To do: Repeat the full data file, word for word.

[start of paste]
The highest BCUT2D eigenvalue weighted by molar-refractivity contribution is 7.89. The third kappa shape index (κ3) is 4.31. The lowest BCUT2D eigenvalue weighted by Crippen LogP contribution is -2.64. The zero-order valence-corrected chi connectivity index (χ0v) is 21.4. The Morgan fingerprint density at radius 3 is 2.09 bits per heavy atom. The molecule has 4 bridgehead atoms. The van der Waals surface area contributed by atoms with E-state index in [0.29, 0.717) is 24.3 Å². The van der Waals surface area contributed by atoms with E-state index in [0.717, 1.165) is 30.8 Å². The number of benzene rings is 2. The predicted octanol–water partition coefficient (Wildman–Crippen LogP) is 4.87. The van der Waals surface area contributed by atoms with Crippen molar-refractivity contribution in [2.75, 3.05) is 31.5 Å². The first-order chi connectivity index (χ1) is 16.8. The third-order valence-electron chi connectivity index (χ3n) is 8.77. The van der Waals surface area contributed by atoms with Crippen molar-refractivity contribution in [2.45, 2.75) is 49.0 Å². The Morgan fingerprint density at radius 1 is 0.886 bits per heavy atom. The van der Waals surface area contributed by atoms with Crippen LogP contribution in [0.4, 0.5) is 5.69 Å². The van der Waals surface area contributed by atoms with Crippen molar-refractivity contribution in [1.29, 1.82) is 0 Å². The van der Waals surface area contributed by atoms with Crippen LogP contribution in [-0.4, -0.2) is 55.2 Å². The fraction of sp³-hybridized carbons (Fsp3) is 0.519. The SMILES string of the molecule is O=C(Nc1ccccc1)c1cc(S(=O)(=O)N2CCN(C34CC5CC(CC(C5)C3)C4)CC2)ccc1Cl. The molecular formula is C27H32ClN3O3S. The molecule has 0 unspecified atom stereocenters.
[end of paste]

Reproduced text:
The highest BCUT2D eigenvalue weighted by molar-refractivity contribution is 7.89. The third kappa shape index (κ3) is 4.31. The lowest BCUT2D eigenvalue weighted by Crippen LogP contribution is -2.64. The zero-order valence-corrected chi connectivity index (χ0v) is 21.4. The Morgan fingerprint density at radius 3 is 2.09 bits per heavy atom. The molecule has 4 bridgehead atoms. The van der Waals surface area contributed by atoms with E-state index in [0.29, 0.717) is 24.3 Å². The van der Waals surface area contributed by atoms with E-state index in [0.717, 1.165) is 30.8 Å². The number of benzene rings is 2. The predicted octanol–water partition coefficient (Wildman–Crippen LogP) is 4.87. The van der Waals surface area contributed by atoms with Crippen molar-refractivity contribution in [2.75, 3.05) is 31.5 Å². The first-order chi connectivity index (χ1) is 16.8. The third-order valence-electron chi connectivity index (χ3n) is 8.77. The van der Waals surface area contributed by atoms with Crippen molar-refractivity contribution in [2.45, 2.75) is 49.0 Å². The Morgan fingerprint density at radius 1 is 0.886 bits per heavy atom. The van der Waals surface area contributed by atoms with Crippen LogP contribution in [0.4, 0.5) is 5.69 Å². The van der Waals surface area contributed by atoms with Crippen molar-refractivity contribution in [1.29, 1.82) is 0 Å². The van der Waals surface area contributed by atoms with Crippen LogP contribution in [-0.4, -0.2) is 55.2 Å². The fraction of sp³-hybridized carbons (Fsp3) is 0.519. The SMILES string of the molecule is O=C(Nc1ccccc1)c1cc(S(=O)(=O)N2CCN(C34CC5CC(CC(C5)C3)C4)CC2)ccc1Cl. The molecular formula is C27H32ClN3O3S. The molecule has 0 unspecified atom stereocenters.